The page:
The European Commission wants to pressure Germany into accepting a harmonization of Europe’s renewable energy trade.
Brussels wants to introduce continent-wide renewable power trading, which would save “billions of euros,” according to an energy policy paper prepared by the commission, German newspaper Die Welt reports.
European Energy Commissioner Guenther Oettinger also shoots for a body-wide renewable energy financing scheme that would take into account regional climate differences, the newspaper writes. The scheme, possibly based on certificates, would foresee the construction of offshore wind power units in the North Sea and solar power plants in southern Europe, where the sun is abundant.
While such a plan sounds reasonable, green powerhouse Germany is against it. Observers say Berlin fears the demise of its domestic market.
Thanks to a generous national feed-in-tariff for renewables, the so-called EEG, Germany has built the world’s largest solar power market when it comes to installed capacity and the third-largest wind power market behind the United States and China.
While Germany is relatively windy at the coast, the thousands of domestic solar power units would work much more efficiently in sunnier regions – for example in southern Italy, Spain or Greece.
As the German renewable energy sector has developed into a major industry – it employs around 300,000 people – Berlin is eager to keep domestic demand booming.
Yet this strategy is proving increasingly costly for German taxpayers. They’re funding the feed-in-tariff, which is guaranteed for 20 years, via their electricity bills.
Payments from the EEG will rise to $11.3 billion by the end of this year, up from $7.3 billion in 2009, the German Association of the Energy and Water Industries, an energy industry lobbying group warned earlier this year.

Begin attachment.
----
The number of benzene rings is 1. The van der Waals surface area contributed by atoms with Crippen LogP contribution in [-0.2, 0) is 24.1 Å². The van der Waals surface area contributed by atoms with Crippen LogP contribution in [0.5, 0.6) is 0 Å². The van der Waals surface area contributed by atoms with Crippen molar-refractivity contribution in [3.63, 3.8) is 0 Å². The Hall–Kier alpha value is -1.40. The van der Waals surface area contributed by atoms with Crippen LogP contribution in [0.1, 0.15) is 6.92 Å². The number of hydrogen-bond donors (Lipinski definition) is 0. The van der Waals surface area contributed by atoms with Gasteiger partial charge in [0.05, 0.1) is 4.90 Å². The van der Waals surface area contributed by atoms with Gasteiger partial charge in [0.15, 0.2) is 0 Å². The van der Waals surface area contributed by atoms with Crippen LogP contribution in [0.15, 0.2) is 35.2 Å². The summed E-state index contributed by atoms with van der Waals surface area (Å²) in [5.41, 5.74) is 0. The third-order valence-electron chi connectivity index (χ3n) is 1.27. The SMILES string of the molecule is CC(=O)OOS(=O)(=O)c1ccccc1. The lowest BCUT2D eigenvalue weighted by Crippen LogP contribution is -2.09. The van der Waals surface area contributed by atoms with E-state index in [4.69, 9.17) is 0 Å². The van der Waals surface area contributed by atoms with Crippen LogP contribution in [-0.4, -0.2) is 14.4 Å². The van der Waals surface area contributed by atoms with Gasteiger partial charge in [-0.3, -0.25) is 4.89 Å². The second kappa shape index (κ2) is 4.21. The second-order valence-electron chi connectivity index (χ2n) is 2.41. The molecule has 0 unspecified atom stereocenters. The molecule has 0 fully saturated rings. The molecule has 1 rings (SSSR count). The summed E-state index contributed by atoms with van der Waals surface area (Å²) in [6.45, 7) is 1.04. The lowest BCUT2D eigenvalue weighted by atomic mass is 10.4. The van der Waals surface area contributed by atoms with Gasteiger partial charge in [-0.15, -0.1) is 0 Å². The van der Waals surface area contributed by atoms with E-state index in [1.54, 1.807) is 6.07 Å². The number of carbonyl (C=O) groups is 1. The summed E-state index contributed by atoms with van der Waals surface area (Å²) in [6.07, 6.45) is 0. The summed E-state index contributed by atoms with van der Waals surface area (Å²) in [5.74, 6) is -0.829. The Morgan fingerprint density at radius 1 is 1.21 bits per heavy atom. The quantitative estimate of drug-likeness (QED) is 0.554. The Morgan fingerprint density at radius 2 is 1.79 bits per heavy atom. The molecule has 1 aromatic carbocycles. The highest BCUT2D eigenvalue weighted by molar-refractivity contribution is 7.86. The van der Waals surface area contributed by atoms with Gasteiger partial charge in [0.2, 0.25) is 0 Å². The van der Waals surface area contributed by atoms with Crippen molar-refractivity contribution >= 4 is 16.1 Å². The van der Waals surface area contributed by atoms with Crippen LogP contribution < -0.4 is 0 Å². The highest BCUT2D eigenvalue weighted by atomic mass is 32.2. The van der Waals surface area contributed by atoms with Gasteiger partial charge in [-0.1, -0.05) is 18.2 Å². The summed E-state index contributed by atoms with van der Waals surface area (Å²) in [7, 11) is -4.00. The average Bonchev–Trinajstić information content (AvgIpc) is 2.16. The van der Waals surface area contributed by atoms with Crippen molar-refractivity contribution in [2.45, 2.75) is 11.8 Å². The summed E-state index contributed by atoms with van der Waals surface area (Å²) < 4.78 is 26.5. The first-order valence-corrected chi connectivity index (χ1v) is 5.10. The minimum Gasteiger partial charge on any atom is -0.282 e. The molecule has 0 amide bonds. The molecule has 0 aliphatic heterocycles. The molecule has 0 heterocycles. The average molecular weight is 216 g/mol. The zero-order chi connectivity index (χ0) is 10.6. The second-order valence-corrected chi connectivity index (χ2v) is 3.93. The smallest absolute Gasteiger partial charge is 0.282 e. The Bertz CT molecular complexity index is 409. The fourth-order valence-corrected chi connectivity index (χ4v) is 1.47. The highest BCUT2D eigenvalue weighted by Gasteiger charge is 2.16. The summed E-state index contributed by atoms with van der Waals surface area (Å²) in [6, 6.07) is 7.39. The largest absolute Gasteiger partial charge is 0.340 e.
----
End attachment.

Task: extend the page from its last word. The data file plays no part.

Well aware that the industry is maturing more quickly than anticipated, Berlin this spring agreed to reduce subsidies for rooftop panels by 16 percent but the German solar power boom has continued. Experts forecast up to 8 gigawatts of installations this year, that’s equivalent to four large nuclear power plants.
German consumer association VZBV said solar panels installed in Germany in 2010 will result in additional costs of more than $30 billion during the next 20 years. The EU’s plan to regulate financing body-wide could slash costs considerably, Brussels says.
The commission is also warming up to trans-continent energy connections such as Desertec, a multibillion-euro business initiative aimed at powering Africa’s as well as Europe’s homes with green electricity generated in deserts in Africa and the Middle East.
Desertec could contribute to the EU targets to reduce the body’s greenhouse gas emissions by 20 percent, increase renewable energy by 20 percent and improve efficiency – all by 2020.
|Wind Watch relies entirely
on User Funding